Vivian S. Walker, The Reem Island Ghost: Framing State Narratives on Terror, CPD Perspectives, Paper 5, 2016, Center on Public Diplomacy, University of Southern California.  Walker (National War College, retired State Department diplomat) provides an informed, teachable case study that focuses on the United Arab Emirates’ efforts to shape an external counter-terrorism narrative for global audiences following the murder of an American school teacher in Abu Dhabi by an Emirati national in 2014.  Using Internet-based English language sources, her study describe contextual events and issues, construction of the UAE’s narrative framework, relevant actors, how facts were selected and shaped, and UAE’s success in “folding the trial and conviction of the murderer into a broader counter-terrorism narrative” that “projects unambiguous national power even as it champions internationally shared values.”  This is Walker’s third contribution to much needed case studies in diplomacy’s public dimension.  See also “Case 331 – State Narratives in Complex Media Environments: The Case of Ukraine,” Institute for the Study of Diplomacy (ISD), Georgetown University, 2015 and Benghazi: Managing the Message, USC Center on Public Diplomacy, University of Southern California.

“Worth the Trip? Debating the Value of Study Abroad,” Eric R. Terzuolo, “Don’t Believe the Hype” and Sanford Ungar, “Ungar Replies,” Foreign Affairs,September/October, 2016, 162-164.  Retired US Foreign Service Officer Terzuolo takes exception to former Gaucher College President Ungar’s article, “The Study Abroad Solution,” Foreign Affairs, March/April, 2016.  Drawing on 21 years as a career diplomat and work of researchers affiliated with the Forum on Education Abroad and IES Abroad, Terzuolo questions Ungar’s contention that “a dramatic long-term expansion” of study abroad will improve US foreign relations.  Participants do not necessarily change in expected ways.  Benefits are not reliably achieved or equally distributed.  Changes reflect pre-existing cultural differences more than experiences abroad.  Given costs, it’s worth looking at other ways to increase inter-cultural competence, such as experiences with diversity on US campuses.  Such efforts should go beyond the elite schools that disproportionately account for US study abroad.  Ungar counters that he seeks a one-third increase in the current “pathetic study abroad participation rate of 1.5 percent” of US students, not a universal mandate.  If Americans are to understand and cope more effectively with global events, “they will have to see with their own eyes and absorb with their own minds the challenges their country faces.”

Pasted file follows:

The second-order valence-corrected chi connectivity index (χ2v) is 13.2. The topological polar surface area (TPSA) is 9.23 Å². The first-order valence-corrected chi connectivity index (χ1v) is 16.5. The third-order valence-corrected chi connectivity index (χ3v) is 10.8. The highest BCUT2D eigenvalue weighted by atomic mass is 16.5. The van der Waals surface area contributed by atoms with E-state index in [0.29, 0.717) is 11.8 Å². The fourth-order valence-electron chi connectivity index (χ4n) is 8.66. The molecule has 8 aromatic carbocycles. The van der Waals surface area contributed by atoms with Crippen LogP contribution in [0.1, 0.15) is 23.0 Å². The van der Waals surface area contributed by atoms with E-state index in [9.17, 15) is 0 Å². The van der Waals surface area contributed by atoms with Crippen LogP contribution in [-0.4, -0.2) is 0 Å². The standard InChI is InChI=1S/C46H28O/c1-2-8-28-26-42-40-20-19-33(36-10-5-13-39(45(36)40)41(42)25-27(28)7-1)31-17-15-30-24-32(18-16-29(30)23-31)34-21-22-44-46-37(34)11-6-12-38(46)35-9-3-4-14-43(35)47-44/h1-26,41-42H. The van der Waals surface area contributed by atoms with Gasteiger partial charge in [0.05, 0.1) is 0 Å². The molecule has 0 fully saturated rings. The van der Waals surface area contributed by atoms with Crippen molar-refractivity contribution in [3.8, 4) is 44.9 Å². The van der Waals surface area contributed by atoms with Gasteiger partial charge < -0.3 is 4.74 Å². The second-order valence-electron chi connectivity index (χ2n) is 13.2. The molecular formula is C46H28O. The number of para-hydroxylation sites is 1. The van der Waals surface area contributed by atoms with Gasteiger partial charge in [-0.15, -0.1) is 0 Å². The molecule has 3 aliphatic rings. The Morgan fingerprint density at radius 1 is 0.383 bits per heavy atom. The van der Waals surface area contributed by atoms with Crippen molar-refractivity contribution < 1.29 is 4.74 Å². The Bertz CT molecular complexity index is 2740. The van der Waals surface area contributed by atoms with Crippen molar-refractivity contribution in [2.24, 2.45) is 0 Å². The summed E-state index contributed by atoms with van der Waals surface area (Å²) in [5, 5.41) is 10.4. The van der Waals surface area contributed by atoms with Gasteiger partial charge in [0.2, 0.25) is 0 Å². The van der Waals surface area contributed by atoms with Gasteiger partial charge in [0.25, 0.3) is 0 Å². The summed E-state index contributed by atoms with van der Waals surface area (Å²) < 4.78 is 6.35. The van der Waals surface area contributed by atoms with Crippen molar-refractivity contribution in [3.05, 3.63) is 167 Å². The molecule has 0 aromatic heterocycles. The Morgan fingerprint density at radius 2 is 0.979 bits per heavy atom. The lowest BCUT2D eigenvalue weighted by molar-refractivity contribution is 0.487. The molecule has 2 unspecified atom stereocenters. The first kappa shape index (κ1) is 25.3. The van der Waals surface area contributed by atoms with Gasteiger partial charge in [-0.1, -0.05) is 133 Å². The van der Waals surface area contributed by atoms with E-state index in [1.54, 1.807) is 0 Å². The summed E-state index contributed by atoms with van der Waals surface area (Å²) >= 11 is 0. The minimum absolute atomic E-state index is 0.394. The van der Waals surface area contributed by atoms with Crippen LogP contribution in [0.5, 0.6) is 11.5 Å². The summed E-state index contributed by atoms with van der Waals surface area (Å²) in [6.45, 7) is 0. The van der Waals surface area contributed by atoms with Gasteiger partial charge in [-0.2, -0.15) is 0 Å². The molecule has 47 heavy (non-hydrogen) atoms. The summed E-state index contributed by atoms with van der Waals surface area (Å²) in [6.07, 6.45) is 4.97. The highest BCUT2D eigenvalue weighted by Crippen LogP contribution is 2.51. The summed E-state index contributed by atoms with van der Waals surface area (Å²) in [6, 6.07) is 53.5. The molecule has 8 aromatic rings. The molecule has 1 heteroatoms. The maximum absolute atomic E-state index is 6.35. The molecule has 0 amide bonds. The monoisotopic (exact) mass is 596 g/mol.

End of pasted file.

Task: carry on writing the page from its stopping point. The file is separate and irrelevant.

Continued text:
Timothy Wu, The Attention Merchants: The Epic Scramble to Get Inside our Heads, (Knopf, 2016).  Years ago, Harvard scholar Joseph Nye wrote about the “paradox of plenty” (a plenitude of information creates a poverty of attention) and its implications for communication in the digital age.  In The Attention Merchants, Wu (Columbia University and author of the highly regarded The Master Switch, 2011) offers argument and examples to demonstrate that efforts to “harvest our attention” are not just a consequence of recent Internet and mobile related inventions, but rather go back a century or more to industrial age technologies.  Wu addresses important issues that are central to communication in all domains – including public and private dimensions of diplomacy.